Caribbean Roots: Grand Master Flash

Go Lean Commentary

Welcome to June!

It’s Caribbean-American Heritage Month.

… unanimously adopted by the House of Representatives on June 27, 2005 in House Congressional Resolution 71, sponsored by Congresswoman Barbara Lee, recognizing the significance of Caribbean people and their descendants in the history and culture of the United States.[14]

LONDON – 1985: DJ Grandmaster Flash aka Joseph Saddler of the rap group “Grandmaster Flash & The Furious Five” performs onstage at Wembley Arena in 1985 in London, England. (Photo by David Corio/Michael Ochs Archives/Getty Images)

It is also Black Music Month.

… initiated … by President Jimmy Carter who, on June 7, 1979, decreed that June would be the month of black music.

In 2009, the commemoration was given its current name by President Barack Obama.[1] In his 2016 proclamation, Obama noted that African-American music and musicians have helped the country “to dance, to express our faith through song, to march against injustice, and to defend our country’s enduring promise of freedom and opportunity for all. “[2]

This commentary is a fusion between these 2 observances.

Most emphatically, Caribbean-American Diaspora has contributed greatly to the Great American Songbook, even for Hip-Hop music. We are referring to one of the original heroes of this all-American musical genre: Joseph Saddler aka Grand Master Flash. Yes, he was born and raised in Barbados and emigrated to the New York metropolitan area at a young age.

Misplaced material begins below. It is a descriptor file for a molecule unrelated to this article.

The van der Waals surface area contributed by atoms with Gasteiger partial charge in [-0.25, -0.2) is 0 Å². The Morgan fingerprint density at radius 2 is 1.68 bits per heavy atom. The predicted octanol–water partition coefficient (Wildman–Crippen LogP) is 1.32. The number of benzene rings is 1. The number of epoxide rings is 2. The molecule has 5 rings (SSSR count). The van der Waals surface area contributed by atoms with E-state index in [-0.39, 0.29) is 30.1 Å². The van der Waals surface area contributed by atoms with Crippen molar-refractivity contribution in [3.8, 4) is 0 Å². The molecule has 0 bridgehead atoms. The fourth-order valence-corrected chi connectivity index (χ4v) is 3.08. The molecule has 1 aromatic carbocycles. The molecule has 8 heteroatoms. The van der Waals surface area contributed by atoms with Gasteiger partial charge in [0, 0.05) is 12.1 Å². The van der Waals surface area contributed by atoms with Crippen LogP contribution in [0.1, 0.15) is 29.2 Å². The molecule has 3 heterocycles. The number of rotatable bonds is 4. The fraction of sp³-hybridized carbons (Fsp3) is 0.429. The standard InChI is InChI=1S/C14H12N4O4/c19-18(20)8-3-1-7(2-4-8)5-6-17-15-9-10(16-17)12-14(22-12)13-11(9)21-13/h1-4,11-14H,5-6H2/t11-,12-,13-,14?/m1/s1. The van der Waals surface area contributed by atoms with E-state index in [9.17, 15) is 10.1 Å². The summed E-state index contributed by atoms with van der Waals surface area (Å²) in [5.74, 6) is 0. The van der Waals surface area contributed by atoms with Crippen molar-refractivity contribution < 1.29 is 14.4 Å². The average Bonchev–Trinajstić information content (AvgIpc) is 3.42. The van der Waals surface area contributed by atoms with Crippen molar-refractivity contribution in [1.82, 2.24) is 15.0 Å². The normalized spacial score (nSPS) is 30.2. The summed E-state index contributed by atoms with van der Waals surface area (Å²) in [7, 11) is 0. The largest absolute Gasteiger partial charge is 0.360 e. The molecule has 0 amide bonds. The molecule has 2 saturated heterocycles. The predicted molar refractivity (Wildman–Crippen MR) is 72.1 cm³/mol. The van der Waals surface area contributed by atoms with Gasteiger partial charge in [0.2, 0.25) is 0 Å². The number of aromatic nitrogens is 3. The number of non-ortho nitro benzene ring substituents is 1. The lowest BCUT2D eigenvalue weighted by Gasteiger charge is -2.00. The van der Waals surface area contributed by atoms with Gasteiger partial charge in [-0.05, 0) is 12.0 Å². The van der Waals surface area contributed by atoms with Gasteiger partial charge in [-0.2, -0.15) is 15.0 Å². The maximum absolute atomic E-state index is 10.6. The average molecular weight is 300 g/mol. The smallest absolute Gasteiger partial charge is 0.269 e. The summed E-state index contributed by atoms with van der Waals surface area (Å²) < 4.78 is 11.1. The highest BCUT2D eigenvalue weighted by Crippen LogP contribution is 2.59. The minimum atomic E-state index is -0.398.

Original hero? We are not the only one to conclude this; (plus, see the references in the Appendices below):

Grandmaster Flash and the Furious Five were inducted into the Rock and Roll Hall of Fame in 2007, becoming the first hip hop act to be honored.[1]

VIDEO – Grandmaster Flash and the Furious Five accept and perform Rock Hall Inductions 2007 –

Rock & Roll Hall of Fame
Published on Sep 23, 2011 –
Grandmaster Flash and the Furious Five accept and perform Rock Hall Inductions 2007

  • Category: Music

Unfortunately, despite our Caribbean being the greatest address on the planet, a report relates that …

“The [Caribbean] region has exported more of its people than any other region of the world since the abolition of slavery in 1834.[3] While the largest Caribbean immigrant sources to the U.S. are Cuba, the Dominican Republic, Jamaica and Haiti, U.S. citizen migrants also come from Puerto Rico and the U.S. Virgin Islands.”